Presenting at the Society of Personality and Social Psychology’s (SPSP) annual conference, by Tracy Saw

Want to see your research come to life beyond your desktop screen? Are you eager to meet people who share the same academic interests as you? Do you love to travel? Then attending/presenting at a conference could be perfect for you!

In March of 2018, two of my fellow psychology honors students and I had the opportunity to present our honors projects at the Society of Personality and Social Psychology’s (SPSP) annual conference in Atlanta. Having been a research assistant for Dr. Tiffany Brannon, a UCLA psychology professor, in her Culture & Contact Lab since my sophomore year, I had heard about SPSP every year from Dr. Brannon and her graduate students. I never thought I would get the chance to attend the conference, let alone present a poster at SPSP as an undergraduate.

With an incredible amount of support from Dr. Brannon, three of us mustered the courage to apply for the conference. With high hopes and low expectations, we submitted our applications and were eventually all selected to present. With financial support from Dr. Brannon and the Undergraduate Research Center–Humanities, Arts, and Social Sciences travel grant, the cost of attending the conference and staying at the beautiful Hyatt Regency in Atlanta (where the conference was held) were fully covered.

The conference was a three-day event, which included talks and several poster sessions. The poster sessions featured around 2000 posters displayed in the exhibit hall over the course of the convention. During each session, attendees walked around to view the different posters, learned about the latest research being conducted across the country and the world, and chatted with the researchers (who typically stood beside their posters) about their work.

Attending and presenting at the conference itself was one of the highlights of my undergraduate life. Nonetheless, it was an overwhelming experience, in terms of both preparing for the conference and trying to make the most of our time at the event. As such, I thought I would share highlights of the conference, as well as tips for anyone who might be interested in attending/presenting at a conference as an undergraduate.

Highlights of the Conference

  1. Sharing my research

While the process of creating my poster and rehearsing a cohesive description of my research was nerve-wracking, the 1.5 hours of standing in front of my poster and sharing it with other psychologists (be it undergraduates, graduate students or professors) was really fun and even exhilarating! Not only was it encouraging when people took interest in my research, but the process of answering questions and receiving feedback gave me many ideas on how to better my research question/methods moving forward. It was a great opportunity to practice my public speaking skills while learning how to present my research in a way that can be easily understood by an audience unfamiliar with my research topic.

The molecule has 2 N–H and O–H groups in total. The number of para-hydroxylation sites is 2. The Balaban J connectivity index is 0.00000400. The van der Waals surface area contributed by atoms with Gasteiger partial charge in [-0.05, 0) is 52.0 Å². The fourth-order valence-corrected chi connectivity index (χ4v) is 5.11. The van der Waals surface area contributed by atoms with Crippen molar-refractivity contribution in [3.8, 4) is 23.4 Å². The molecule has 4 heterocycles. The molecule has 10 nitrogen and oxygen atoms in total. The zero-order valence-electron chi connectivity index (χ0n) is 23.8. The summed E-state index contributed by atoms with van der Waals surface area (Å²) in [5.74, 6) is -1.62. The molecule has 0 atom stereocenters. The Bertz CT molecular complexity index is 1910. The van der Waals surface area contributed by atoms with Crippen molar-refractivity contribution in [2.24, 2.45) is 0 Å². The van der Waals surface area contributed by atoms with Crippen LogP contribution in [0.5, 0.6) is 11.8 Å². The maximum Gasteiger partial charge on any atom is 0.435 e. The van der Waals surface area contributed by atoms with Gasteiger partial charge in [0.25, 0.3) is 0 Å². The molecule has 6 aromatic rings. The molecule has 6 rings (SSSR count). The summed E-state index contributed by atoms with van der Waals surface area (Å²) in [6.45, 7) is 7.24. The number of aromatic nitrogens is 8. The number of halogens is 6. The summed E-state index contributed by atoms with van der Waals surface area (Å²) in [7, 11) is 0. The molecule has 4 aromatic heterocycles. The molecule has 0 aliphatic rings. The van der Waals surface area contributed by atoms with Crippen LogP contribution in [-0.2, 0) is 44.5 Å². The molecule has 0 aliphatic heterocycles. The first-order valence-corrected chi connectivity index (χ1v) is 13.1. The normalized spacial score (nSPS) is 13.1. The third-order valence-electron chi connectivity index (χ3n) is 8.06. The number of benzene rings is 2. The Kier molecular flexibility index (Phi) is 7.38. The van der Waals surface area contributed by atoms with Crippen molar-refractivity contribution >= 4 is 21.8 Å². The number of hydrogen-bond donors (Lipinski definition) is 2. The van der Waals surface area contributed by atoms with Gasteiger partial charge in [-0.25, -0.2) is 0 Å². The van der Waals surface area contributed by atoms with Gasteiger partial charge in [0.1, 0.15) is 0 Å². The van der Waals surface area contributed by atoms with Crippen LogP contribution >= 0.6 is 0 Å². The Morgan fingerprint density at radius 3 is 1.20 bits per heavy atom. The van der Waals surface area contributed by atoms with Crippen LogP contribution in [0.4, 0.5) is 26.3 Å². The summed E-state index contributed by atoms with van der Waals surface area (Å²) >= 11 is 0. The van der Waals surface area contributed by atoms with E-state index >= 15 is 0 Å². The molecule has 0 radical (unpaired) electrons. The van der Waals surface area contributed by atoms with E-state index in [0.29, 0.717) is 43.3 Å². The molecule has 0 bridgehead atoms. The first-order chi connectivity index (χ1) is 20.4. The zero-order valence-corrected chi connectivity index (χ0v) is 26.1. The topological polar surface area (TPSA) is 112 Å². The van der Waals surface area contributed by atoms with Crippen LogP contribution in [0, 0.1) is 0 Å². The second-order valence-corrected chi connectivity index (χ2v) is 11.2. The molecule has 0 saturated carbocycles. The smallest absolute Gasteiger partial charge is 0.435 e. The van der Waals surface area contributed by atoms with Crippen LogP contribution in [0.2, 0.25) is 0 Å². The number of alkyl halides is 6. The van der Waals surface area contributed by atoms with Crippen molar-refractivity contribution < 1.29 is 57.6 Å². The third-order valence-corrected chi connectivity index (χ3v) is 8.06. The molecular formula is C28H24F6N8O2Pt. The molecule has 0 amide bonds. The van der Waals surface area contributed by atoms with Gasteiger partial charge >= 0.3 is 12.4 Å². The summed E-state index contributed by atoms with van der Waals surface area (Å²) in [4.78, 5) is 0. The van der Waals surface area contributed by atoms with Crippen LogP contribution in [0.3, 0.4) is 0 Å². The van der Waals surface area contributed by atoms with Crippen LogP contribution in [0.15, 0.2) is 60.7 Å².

1. Learning about the amazing research out there (and meeting academic crushes!)

The best part about SPSP was attending the presentations about a plethora of interesting topics. I am very interested in social media research and its psychological implications but have been disappointed by the lack of literature exploring this topic. During the conference, there were two full sessions about social media, and they did not disappoint. My favorite talk was about viral altruism and discussed the rise and fall of the ALS ice bucket challenge. The talk was presented by Dr. Sander van der Linden – a psychologist whose work I’ve been a fan of since hearing about him on NPR and in TED Talks. I even got to talk to him after his presentation and ask him questions about his research. I gained a lot of knowledge that day and inspiration for future research.

  1. Career exploration (= you can do other things with research besides be a professor!)

Even though I love doing research as an undergraduate, the idea of pursuing it for the rest of my life is daunting. I had the misconception that choosing an academic path meant that one had to be a university professor and love teaching. However, SPSP opened my eyes to the different paths research can take you on. In particular, I had a great conversation with someone from the Facebook Research team who took an interest in my work and told me about the world of industry research and the possibility of working for Facebook as a researcher. For example, Facebook has an entire team that studies the formation of disaster relief/support Facebook groups, with the objective of better linking these groups up with the resources they need. It was so cool to see research being used beyond the world of academia.

Here are the top 3 pieces of advice I would give for attending and presenting at conferences:

  1. Be proactive in asking your professors/grad students/Undergraduate Research Centers for opportunities to attend and present at conferences – especially for travel grants
  2. Download the conference program beforehand and plan which talks you want to attend
  3. Reach out to the professors/attendees you want to meet in advance – they could be your future advisors in graduate school

Good luck!